In the two final chapters of the book Ouellette and Hay elaborate on the more familiar notion of television as a civic laboratory. They start with a discussion on reality TV programs that present practical demonstrations about rules and techniques for membership, participation and group government. Programs with a more ludic dimension, such as The Survivor and The Apprentice, and series that accentuate the seriousness rather than the play of the experiments, such as Wife Swap and Black/White, are taken in consideration. These kinds of experiments in self-actualization are situated within US television’s preoccupation with representing and managing diversity (186). However, the authors only briefly develop this idea and keep away from questioning the way diversity is addressed. This omission might partly be explained by the way that Ouellette and Hay position their work in relation to other critical projects in cultural theory, sociology, cultural studies, feminist studies, and political theory. The book contains no overview of these other research traditions; it hardly makes any references to them. Yet, in the few – implicit and explicit – references, one can easily read a clear dissociation from what Ouellette and Hay call ‘leftist’ approaches that conceive television culture as a system of representation (14), and that critique misrepresentations and manipulations through a comparison of these representations with ‘reality’ (38). Ouellette and Hay also shy away from the projects in cultural media studies whose mission seems to consist of ‘countering the view that TV is undemocratic’ (205). They dispute the idea of democracy as something authentic, as a universal idea, and approach it as ‘a provisional achievement, involving ongoing failures and break-downs and whose technical procedures provisionally allow citizens to govern themselves actively and responsibly’ (206). ‘So rather than asking whether these developments have made TV more democratic’, they argue ‘it is necessary to ask how TV has been redesigned to accommodate more techniques of self-government and more forms of the democracy game, and how that development has been useful to a discourse and reasoning about the present as being “more democratic” than before’ (206-207). In this way, the project Ouellette and Hay present in their book, clearly closes many roads that critical traditions in cultural media studies have been using for a long time, but at the same time it opens other interesting other routes that link up with the more recent attention for governmentality.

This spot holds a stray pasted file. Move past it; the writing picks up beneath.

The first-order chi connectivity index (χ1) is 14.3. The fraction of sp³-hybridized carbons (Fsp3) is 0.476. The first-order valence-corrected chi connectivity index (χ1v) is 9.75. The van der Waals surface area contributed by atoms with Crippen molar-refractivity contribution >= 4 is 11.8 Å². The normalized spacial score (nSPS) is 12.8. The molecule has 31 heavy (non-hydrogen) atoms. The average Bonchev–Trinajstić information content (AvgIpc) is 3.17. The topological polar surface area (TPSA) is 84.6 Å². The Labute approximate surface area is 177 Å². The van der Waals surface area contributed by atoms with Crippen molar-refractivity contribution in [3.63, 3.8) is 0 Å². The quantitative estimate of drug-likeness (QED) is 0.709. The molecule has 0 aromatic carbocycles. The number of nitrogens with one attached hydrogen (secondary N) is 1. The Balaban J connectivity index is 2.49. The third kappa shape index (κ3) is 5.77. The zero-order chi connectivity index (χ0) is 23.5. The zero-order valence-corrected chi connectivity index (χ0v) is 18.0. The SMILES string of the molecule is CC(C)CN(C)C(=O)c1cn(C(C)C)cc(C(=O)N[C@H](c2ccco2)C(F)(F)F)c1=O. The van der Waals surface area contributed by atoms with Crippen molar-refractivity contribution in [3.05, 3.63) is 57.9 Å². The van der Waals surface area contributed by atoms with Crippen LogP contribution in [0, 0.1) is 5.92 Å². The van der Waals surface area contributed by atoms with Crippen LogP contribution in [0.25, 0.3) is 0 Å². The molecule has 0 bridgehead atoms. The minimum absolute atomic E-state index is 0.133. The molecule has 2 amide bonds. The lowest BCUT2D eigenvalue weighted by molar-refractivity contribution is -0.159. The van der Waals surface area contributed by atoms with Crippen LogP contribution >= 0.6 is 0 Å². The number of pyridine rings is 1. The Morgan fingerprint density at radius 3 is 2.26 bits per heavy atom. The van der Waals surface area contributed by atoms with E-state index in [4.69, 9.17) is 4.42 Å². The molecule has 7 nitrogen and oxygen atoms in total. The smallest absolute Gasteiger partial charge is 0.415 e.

References to the reviewed book contain only the page number(s).
Kristel Vandenbrande is lecturer in Media, Democracy & Journalism, Politics & Popular Media, and Qualitative Research Methodology at the Department of Communication Studies and senior-researcher at the Centre for Studies on Media and Culture, both at the Vrije Universiteit Brussels (VUB). Her research deals with glocalization, marketization and EU reporting; docu-soap production, governmentality & narration; political debates & power in institutionalized interactions; ICT and organizational changes in newsroom.